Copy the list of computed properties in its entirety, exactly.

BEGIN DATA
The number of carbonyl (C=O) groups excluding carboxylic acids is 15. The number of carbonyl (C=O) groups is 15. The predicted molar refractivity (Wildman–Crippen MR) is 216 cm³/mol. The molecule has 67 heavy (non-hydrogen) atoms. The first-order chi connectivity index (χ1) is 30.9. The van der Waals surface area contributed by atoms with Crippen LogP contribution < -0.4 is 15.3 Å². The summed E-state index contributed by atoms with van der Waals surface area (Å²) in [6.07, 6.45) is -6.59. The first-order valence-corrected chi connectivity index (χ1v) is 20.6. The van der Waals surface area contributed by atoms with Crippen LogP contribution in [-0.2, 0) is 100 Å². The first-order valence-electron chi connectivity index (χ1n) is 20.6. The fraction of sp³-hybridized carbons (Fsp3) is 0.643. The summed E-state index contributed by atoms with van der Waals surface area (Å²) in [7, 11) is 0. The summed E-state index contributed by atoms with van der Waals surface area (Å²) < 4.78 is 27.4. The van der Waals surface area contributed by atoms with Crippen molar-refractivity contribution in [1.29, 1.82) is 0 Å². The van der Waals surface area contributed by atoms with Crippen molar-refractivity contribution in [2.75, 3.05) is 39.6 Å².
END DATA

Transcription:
The number of carbonyl (C=O) groups excluding carboxylic acids is 15. The number of carbonyl (C=O) groups is 15. The predicted molar refractivity (Wildman–Crippen MR) is 216 cm³/mol. The molecule has 67 heavy (non-hydrogen) atoms. The first-order chi connectivity index (χ1) is 30.9. The van der Waals surface area contributed by atoms with Crippen LogP contribution < -0.4 is 15.3 Å². The summed E-state index contributed by atoms with van der Waals surface area (Å²) in [6.07, 6.45) is -6.59. The first-order valence-corrected chi connectivity index (χ1v) is 20.6. The van der Waals surface area contributed by atoms with Crippen LogP contribution in [-0.2, 0) is 100 Å². The first-order valence-electron chi connectivity index (χ1n) is 20.6. The fraction of sp³-hybridized carbons (Fsp3) is 0.643. The summed E-state index contributed by atoms with van der Waals surface area (Å²) in [7, 11) is 0. The summed E-state index contributed by atoms with van der Waals surface area (Å²) < 4.78 is 27.4. The van der Waals surface area contributed by atoms with Crippen molar-refractivity contribution in [1.29, 1.82) is 0 Å². The van der Waals surface area contributed by atoms with Crippen molar-refractivity contribution in [2.75, 3.05) is 39.6 Å².